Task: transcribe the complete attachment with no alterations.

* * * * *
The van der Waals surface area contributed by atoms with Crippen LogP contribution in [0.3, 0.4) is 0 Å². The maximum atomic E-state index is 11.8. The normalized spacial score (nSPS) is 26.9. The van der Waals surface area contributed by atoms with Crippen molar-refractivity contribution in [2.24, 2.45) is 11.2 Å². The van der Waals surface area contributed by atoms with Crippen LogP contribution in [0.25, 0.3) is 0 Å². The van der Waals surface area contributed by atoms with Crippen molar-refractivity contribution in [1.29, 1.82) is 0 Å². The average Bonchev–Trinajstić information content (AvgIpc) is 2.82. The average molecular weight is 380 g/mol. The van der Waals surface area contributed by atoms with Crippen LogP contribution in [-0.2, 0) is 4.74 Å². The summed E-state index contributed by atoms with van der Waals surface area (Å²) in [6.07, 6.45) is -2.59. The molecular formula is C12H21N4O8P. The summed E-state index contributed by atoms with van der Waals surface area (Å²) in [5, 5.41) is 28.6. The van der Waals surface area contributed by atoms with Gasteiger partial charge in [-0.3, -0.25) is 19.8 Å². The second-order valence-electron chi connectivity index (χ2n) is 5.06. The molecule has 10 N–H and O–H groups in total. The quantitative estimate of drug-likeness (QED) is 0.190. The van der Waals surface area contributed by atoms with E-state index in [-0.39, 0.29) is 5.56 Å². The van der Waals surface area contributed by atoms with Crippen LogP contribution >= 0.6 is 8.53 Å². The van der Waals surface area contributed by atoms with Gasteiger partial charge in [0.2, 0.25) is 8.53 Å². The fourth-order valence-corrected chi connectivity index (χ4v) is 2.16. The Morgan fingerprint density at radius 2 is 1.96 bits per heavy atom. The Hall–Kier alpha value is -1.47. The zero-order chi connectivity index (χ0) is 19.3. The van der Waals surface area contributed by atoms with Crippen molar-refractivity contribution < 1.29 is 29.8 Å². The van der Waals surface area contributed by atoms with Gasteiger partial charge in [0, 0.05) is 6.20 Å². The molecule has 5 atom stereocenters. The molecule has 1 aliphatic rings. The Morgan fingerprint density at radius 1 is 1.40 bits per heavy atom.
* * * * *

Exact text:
The van der Waals surface area contributed by atoms with Crippen LogP contribution in [0.3, 0.4) is 0 Å². The maximum atomic E-state index is 11.8. The normalized spacial score (nSPS) is 26.9. The van der Waals surface area contributed by atoms with Crippen molar-refractivity contribution in [2.24, 2.45) is 11.2 Å². The van der Waals surface area contributed by atoms with Crippen LogP contribution in [0.25, 0.3) is 0 Å². The van der Waals surface area contributed by atoms with Crippen molar-refractivity contribution in [1.29, 1.82) is 0 Å². The average Bonchev–Trinajstić information content (AvgIpc) is 2.82. The average molecular weight is 380 g/mol. The van der Waals surface area contributed by atoms with Crippen LogP contribution in [-0.2, 0) is 4.74 Å². The summed E-state index contributed by atoms with van der Waals surface area (Å²) in [6.07, 6.45) is -2.59. The molecular formula is C12H21N4O8P. The summed E-state index contributed by atoms with van der Waals surface area (Å²) in [5, 5.41) is 28.6. The van der Waals surface area contributed by atoms with Gasteiger partial charge in [-0.3, -0.25) is 19.8 Å². The second-order valence-electron chi connectivity index (χ2n) is 5.06. The molecule has 10 N–H and O–H groups in total. The quantitative estimate of drug-likeness (QED) is 0.190. The van der Waals surface area contributed by atoms with E-state index in [-0.39, 0.29) is 5.56 Å². The van der Waals surface area contributed by atoms with Crippen LogP contribution >= 0.6 is 8.53 Å². The van der Waals surface area contributed by atoms with Gasteiger partial charge in [0.2, 0.25) is 8.53 Å². The fourth-order valence-corrected chi connectivity index (χ4v) is 2.16. The Morgan fingerprint density at radius 2 is 1.96 bits per heavy atom. The Hall–Kier alpha value is -1.47. The zero-order chi connectivity index (χ0) is 19.3. The van der Waals surface area contributed by atoms with Crippen molar-refractivity contribution < 1.29 is 29.8 Å². The van der Waals surface area contributed by atoms with Gasteiger partial charge in [0, 0.05) is 6.20 Å². The molecule has 5 atom stereocenters. The molecule has 1 aliphatic rings. The Morgan fingerprint density at radius 1 is 1.40 bits per heavy atom.